In the first two blogs of this three-part series on how SARS-CoV-2 spreads, QPS has covered how the SARS-CoV-2 spike protein can attach to and invade host cells more easily than other coronaviruses, and how the viral RNA can easily enter a host cell and replicate itself. In this third and final part of the series, we review what is known about the more infectious variants of SARS-CoV-2 so far, and what researchers believe is behind those higher infection rates.
While the virus that causes COVID-19 appears to mutate slowly, genetic changes are happening — and the emerging variants have made the biology of the virus a moving target. Researchers are looking at whether neutralizing antibodies (produced by infection or vaccination) can still halt the variants’ infectious capabilities, and whether these new variants spread differently than previous variants. A feature article in the August 20, 2021 issue of Science compared the evolution of the Alpha, Beta, Gamma and Delta variants, while an article in Chemical and Engineering News reviewed what we know about the biology of the newest variant, Lambda.
Since January 2020, more than two million viral genomes have been sequenced, resulting in a highly detailed genetic picture of the virus as it has changed. All variants of the virus have a mutation called D614G, which allowed even the earliest strains of SARS-CoV-2 to be more infectious than previous SARS-Co-V and influenza viruses.
Key Variant Biology
Antigenic maps, which plot out the genetic distances among variants and strains, could indicate whether a variant is likely to be susceptible to a triggered immune system. Researchers at Cambridge University and Duke University created such a map that showed that the Beta variant has genetically moved the farthest from the original Wuhan strain, while Alpha remains the closest. Delta has drifted somewhat further than Alpha but appears close enough to Wuhan that it doesn’t completely avoid immunity.
- The first variant, Alpha, was about 50 percent more transmissible than the original virus. It binds more strongly to the ACE2 receptor because of a spike mutation called N501Y and is believed to be more effective at evading interferons, part of our immune defense. Researchers believe that N501Y mutations lower the amount of virus needed to cause an infection.
- An August 9, 2021 article in Nature shows the threat of Beta is still a matter for debate. The article reports that those infected with Beta were 25% more likely to develop severe disease, 50% more likely to require critical care, and 57% more likely to die than those infected with Alpha. While the studies behind these claims were small (and in some ways contradicts other research) researchers caution that Beta appears to be more resistant than other variants are to immunity from by vaccines and previous infections. Despite the fact that the incidence of Beta has been fading, researchers warn that does not mean it won’t wreak havoc in the future.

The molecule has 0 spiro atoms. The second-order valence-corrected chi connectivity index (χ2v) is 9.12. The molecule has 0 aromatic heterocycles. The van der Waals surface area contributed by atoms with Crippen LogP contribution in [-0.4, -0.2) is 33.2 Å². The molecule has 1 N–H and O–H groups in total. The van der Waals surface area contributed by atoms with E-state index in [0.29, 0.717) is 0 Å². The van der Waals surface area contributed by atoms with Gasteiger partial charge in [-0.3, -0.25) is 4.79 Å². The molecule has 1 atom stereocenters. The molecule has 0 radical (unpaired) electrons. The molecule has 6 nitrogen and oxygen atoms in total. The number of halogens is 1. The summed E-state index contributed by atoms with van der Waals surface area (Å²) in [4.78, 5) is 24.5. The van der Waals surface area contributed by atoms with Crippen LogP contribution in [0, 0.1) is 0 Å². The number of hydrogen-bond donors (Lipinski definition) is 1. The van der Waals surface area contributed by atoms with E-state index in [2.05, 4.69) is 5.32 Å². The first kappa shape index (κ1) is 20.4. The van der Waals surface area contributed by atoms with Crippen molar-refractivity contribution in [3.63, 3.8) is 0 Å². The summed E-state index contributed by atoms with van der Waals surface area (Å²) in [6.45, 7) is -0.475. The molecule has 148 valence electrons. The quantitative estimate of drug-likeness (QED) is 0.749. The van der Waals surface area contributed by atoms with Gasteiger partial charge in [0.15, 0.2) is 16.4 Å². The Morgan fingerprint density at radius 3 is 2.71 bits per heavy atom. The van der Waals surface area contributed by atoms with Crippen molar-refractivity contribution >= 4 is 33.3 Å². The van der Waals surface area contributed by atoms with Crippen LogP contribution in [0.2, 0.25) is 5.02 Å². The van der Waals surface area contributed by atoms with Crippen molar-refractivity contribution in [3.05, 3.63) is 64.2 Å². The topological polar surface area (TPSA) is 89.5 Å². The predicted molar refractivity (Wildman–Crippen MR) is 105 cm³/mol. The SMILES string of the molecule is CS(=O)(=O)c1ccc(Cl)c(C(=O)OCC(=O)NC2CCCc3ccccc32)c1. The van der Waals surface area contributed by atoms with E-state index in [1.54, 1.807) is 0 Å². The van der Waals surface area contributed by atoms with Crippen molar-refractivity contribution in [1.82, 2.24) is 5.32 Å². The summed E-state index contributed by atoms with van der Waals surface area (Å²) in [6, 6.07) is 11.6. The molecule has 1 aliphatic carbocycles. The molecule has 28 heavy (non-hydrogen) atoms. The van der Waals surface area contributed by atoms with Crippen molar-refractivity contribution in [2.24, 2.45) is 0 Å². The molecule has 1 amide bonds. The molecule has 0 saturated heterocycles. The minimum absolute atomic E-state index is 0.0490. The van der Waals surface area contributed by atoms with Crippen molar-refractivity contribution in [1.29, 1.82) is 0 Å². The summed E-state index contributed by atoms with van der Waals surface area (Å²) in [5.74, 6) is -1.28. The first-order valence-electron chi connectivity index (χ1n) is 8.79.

- Delta is approximately 50 percent more infectious than Alpha. This mutation focuses on the furin cleavage site on the spike — where an enzyme cuts the protein, enabling the virus to invade human cells. The mutation called P681R enhances the cleavage, allowing the virus to enter more cells faster and increasing the amount of virus particles in an infected person.
- For the Lambda variant, which arose in South America and has now been identified worldwide, several mutations in its spike protein reduce the neutralizing antibody effect compared with the virus’ original form. According to an August 19, 2021 article in Chemical and Engineering News, three mutations in the spike make the variant more infectious, but currently available vaccines are still providing a broad response to many parts of the spike protein, so vaccinated individuals still are protected from severe disease and death.
What Does the Future Hold?
How will SARS-CoV-2 evolve next? In short, nobody knows. Immunity is rapidly building worldwide, thanks to previous infections and vaccinations. But with that immunity in place, a variant that manages to escape immune responses has a major evolutionary advantage. Research has found that it would take 20 changes to the spike protein alone to completely evade antibody responses. SARS-CoV-2 evolves slowly, which suggests that complete escape from antibodies and other immune responses would be very difficult — or would at least take a long time.
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